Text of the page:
For fans of biotechnology and biomedical innovation, the 2018 Nobel Prize announcements have been especially exciting. The 2018 Nobel Prize in Chemistry was awarded to Frances H. Arnold, George P. Smith, and Sir Gregory P. Winter, pioneers of directed evolution methods that have created useful chemical products. James P. Allison and Tasuku Honjo received the 2018 Nobel Prize in Physiology or Medicine for research on strategies to stimulating the human immune system’s inherent ability to attack cancer cells.
These advances might seem far from the high school science curriculum, but discoveries that earned past Nobel Prizes are at the heart of some of the most popular high school biotech labs.
From DNA Sequencing to PCR
Polymerase Chain Reaction (PCR), the technique used to make billions of copies of a DNA template, began with a DNA sequencing method developed by Frederick Sanger. An oligonucleotide primer binds to a DNA template to be sequenced and DNA polymerase adds nucleotides to the end of the primer in an order that is complementary to the template. Random chain termination by chemically-modified nucleotides results in an array of fragments that can be separated by size and to determine the nucleotide sequence of the template. Sanger received the Nobel Prize in Chemistry in 1980, and Sanger sequencing is still used today as an economical method for low-throughput DNA sequencing.
Sanger sequencing only creates one new copy per cycle. Adding a second primer opened the possibility of creating two copies from every starting copy with every cycle, exponentially amplifying a specific sequence of DNA and generating billions of copies from a single starting copy. This is the innovation that earned Kary Mullis the Nobel Prize Chemistry in 1993 and revolutionized molecular biology, forensics, and medical diagnostics while laying the foundation for many advanced genetic manipulation techniques.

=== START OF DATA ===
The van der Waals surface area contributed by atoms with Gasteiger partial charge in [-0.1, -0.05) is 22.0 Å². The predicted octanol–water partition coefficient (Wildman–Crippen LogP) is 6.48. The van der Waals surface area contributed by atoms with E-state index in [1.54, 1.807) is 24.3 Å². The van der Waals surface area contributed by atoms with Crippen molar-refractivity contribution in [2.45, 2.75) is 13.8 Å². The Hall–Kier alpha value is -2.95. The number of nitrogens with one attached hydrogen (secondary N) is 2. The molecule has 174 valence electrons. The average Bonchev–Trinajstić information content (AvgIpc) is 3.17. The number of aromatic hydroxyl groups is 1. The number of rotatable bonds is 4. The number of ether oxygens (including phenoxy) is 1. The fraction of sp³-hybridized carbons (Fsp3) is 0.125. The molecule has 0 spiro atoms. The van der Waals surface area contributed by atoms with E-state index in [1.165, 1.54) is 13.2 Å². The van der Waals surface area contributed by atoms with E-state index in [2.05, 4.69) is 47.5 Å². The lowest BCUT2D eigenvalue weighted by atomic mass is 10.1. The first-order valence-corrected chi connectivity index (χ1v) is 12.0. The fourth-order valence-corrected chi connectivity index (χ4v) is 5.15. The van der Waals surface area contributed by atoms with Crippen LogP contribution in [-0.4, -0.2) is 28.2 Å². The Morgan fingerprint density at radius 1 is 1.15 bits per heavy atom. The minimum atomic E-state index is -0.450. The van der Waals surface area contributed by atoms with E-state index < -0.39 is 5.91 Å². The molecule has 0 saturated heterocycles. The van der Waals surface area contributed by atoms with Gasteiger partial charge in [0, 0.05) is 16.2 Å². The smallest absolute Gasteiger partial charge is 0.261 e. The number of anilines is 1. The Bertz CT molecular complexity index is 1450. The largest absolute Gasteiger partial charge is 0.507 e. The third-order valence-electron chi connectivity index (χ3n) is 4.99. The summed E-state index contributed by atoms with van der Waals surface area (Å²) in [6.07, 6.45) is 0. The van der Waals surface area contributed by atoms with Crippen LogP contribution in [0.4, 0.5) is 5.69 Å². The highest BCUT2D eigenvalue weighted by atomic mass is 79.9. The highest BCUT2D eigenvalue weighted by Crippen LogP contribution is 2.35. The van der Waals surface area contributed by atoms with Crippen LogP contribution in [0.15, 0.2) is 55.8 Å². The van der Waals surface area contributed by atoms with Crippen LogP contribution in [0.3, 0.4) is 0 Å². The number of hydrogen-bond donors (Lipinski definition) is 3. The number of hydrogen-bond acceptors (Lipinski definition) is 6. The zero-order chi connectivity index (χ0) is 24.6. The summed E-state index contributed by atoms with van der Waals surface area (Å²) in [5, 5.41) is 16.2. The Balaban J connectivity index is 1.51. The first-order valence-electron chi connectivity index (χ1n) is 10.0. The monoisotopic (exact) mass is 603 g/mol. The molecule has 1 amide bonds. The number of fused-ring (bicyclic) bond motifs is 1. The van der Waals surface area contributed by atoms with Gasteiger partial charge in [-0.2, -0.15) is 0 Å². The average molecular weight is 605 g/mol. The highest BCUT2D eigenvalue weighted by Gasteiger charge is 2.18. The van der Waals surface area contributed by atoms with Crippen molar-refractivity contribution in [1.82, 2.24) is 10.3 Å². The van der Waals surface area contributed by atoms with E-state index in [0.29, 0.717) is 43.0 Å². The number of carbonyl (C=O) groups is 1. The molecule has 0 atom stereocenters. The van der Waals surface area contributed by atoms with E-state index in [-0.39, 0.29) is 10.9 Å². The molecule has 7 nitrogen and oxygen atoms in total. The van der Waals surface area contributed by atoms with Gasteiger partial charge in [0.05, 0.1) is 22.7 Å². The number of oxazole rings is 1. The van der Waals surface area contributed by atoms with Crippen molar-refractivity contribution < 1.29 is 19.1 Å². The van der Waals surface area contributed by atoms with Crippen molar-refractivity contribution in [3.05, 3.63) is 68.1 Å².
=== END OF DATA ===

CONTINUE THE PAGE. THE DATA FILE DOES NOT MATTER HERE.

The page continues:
A Cut Above
Restriction enzymes, the “molecular scissors” that cut DNA at specific sequences, were the subject of the Nobel Prize in Physiology or Medicine in 1978, long before they were a mainstay of high school biology labs. The prize was awarded to Werner Arber and Hamilton Smith for the discovery of restriction enzymes and their mechanism of action, and Dan Nathans for application of restriction enzymes to genetics and DNA mapping.
Both PCR and restriction digests have become essential tools in medicine and biology. Mastering these core technologies will equip students to use and understand the most advanced methods in use today. Many cutting-edge techniques, like high throughput DNA sequencing, rely on PCR as an essential step, and endonucleases similar to restriction enzymes are used in CRISPR-Cas9 genome editing.
Are you ready to try Nobel Prize-winning science in your classroom? Give students a solid background in PCR with the PCR 101 MiniLab (M6001) or introduce the fundamentals of restriction digests with Restriction Digest Basics (M6050. Let students test their own DNA and learn how PCR and restriction digests are applied in human genotyping with A Taste of Genetics MiniLab (M6010).
The Nobel Prize is a reminder that today’s breakthroughs can be tomorrow’s routine biotech applications. These discoveries may one day be so familiar that we can put them in the hands of students to inspire the next generation of breakthroughs.